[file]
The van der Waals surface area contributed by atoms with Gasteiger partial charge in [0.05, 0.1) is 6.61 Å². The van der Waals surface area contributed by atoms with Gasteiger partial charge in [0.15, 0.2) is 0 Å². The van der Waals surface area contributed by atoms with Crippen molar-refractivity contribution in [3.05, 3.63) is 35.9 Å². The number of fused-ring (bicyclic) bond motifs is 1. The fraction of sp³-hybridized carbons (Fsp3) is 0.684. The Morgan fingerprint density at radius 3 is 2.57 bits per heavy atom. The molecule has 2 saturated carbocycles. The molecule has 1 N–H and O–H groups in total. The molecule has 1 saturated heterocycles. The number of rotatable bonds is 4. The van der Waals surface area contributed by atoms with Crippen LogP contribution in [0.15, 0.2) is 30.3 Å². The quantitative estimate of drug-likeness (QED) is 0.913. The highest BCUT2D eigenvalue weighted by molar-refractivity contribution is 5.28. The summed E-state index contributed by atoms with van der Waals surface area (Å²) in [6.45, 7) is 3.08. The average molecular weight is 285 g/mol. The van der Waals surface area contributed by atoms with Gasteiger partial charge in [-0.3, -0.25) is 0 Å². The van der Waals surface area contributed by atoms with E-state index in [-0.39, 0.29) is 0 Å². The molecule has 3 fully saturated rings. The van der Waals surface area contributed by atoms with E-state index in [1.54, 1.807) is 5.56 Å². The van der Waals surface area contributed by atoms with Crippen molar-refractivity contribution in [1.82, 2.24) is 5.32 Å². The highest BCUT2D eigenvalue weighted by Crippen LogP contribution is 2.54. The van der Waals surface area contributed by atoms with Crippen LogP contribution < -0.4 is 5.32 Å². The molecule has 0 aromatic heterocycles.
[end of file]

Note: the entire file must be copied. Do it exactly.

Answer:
The van der Waals surface area contributed by atoms with Gasteiger partial charge in [0.05, 0.1) is 6.61 Å². The van der Waals surface area contributed by atoms with Gasteiger partial charge in [0.15, 0.2) is 0 Å². The van der Waals surface area contributed by atoms with Crippen molar-refractivity contribution in [3.05, 3.63) is 35.9 Å². The number of fused-ring (bicyclic) bond motifs is 1. The fraction of sp³-hybridized carbons (Fsp3) is 0.684. The Morgan fingerprint density at radius 3 is 2.57 bits per heavy atom. The molecule has 2 saturated carbocycles. The molecule has 1 N–H and O–H groups in total. The molecule has 1 saturated heterocycles. The number of rotatable bonds is 4. The van der Waals surface area contributed by atoms with Crippen LogP contribution in [0.15, 0.2) is 30.3 Å². The quantitative estimate of drug-likeness (QED) is 0.913. The highest BCUT2D eigenvalue weighted by molar-refractivity contribution is 5.28. The summed E-state index contributed by atoms with van der Waals surface area (Å²) in [6.45, 7) is 3.08. The average molecular weight is 285 g/mol. The van der Waals surface area contributed by atoms with Gasteiger partial charge in [-0.3, -0.25) is 0 Å². The van der Waals surface area contributed by atoms with E-state index in [-0.39, 0.29) is 0 Å². The molecule has 3 fully saturated rings. The van der Waals surface area contributed by atoms with E-state index in [1.54, 1.807) is 5.56 Å². The van der Waals surface area contributed by atoms with Crippen molar-refractivity contribution in [1.82, 2.24) is 5.32 Å². The highest BCUT2D eigenvalue weighted by Crippen LogP contribution is 2.54. The van der Waals surface area contributed by atoms with Crippen LogP contribution < -0.4 is 5.32 Å². The molecule has 0 aromatic heterocycles.